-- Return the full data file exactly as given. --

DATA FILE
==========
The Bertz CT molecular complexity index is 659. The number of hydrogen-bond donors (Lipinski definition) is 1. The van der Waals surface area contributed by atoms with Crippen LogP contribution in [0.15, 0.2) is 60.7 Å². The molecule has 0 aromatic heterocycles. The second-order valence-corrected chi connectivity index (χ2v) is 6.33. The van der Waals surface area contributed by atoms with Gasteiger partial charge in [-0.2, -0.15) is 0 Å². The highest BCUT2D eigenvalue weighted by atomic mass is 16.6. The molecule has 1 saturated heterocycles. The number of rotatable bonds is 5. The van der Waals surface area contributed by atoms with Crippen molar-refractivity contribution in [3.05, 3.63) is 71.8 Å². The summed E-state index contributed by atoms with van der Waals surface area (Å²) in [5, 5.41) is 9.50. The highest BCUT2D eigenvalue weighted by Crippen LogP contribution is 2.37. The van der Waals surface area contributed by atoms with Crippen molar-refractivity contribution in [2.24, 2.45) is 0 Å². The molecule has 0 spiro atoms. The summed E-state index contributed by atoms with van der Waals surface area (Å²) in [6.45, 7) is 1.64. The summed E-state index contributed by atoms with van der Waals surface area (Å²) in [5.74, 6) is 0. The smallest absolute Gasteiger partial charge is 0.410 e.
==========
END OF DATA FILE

The Bertz CT molecular complexity index is 659. The number of hydrogen-bond donors (Lipinski definition) is 1. The van der Waals surface area contributed by atoms with Crippen LogP contribution in [0.15, 0.2) is 60.7 Å². The molecule has 0 aromatic heterocycles. The second-order valence-corrected chi connectivity index (χ2v) is 6.33. The van der Waals surface area contributed by atoms with Gasteiger partial charge in [-0.2, -0.15) is 0 Å². The highest BCUT2D eigenvalue weighted by atomic mass is 16.6. The molecule has 1 saturated heterocycles. The number of rotatable bonds is 5. The van der Waals surface area contributed by atoms with Crippen molar-refractivity contribution in [3.05, 3.63) is 71.8 Å². The summed E-state index contributed by atoms with van der Waals surface area (Å²) in [5, 5.41) is 9.50. The highest BCUT2D eigenvalue weighted by Crippen LogP contribution is 2.37. The van der Waals surface area contributed by atoms with Crippen molar-refractivity contribution in [2.24, 2.45) is 0 Å². The molecule has 0 spiro atoms. The summed E-state index contributed by atoms with van der Waals surface area (Å²) in [6.45, 7) is 1.64. The summed E-state index contributed by atoms with van der Waals surface area (Å²) in [5.74, 6) is 0. The smallest absolute Gasteiger partial charge is 0.410 e.